The event, celebrated across the country, is designed to bring the local police precinct and community members closer together in a fun setting.
“Each year, National Night Out Against Crime celebrates the important partnership between our neighborhoods and the police department,” Councilwoman Elizabeth Crowley said in a statement. “It shows we recognize the best way to keep our communities safe is by working together, block by block.”
Families enjoyed free hot dogs and popcorn, while kids enjoyed a bouncy castle, water slide and other activities. Locals also enjoyed live entertainment and dance performances.
“It’s great to bring the community together with the officers,” said Assemblyman Brian Barnwell. “This is the first step, gaining trust, seeing that we’re everyday people.”
Barnwell said the communities he represents, including Maspeth and Middle Village, are safe, thanks in large part to the 104th Precinct.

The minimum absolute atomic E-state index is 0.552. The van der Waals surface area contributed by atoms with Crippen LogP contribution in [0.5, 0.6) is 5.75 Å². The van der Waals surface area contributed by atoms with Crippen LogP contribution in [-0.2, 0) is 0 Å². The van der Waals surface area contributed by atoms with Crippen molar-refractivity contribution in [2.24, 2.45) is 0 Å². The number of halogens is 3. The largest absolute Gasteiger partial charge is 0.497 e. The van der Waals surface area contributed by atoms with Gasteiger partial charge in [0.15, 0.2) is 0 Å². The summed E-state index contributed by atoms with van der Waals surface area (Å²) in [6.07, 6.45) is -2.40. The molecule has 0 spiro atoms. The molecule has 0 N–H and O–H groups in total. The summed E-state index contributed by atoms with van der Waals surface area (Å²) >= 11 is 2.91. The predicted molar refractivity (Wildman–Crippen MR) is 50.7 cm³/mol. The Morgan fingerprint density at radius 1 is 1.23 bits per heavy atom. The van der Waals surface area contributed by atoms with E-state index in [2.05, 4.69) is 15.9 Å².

According to NYPD statistics, crime in the precinct has gone down slightly over the past year, including decreases in rape, robberies and car thefts. Grand larcenies and felony assaults have also seen a drop.
Burglaries, on the other hand, have gone up slightly over the last year, according to the data.
“We’re in pretty good shape,” Barnwell said. “I think a big reason for that is having dedicated officers.”
Barnwell also praised the NYPD’s new community policing initiative, which allows neighborhood officers, known as NCOs, to get to know local residents and businesses.
“It’s a great program because you recognize these people,” he said. “The community knows who they are. They trust them more.”
Robert Mastrolembo was among the thousands of people who attended National Night Out at Juniper Valley Park. Though it was his first time, he had a good first impression.
“A lot of families are involved, and you get to meet more members of the community and other volunteer groups,” he said. “It’s a good way to get to know them a little better.”
Mastrolembo was also recruiting community members to join a local community emergency response team (CERT). According to Mastrolembo, the team is trained on how to respond in emergency situations.
“It would be nice to get them more involved because they are giving back to their neighbors, families and friends as well,” he said.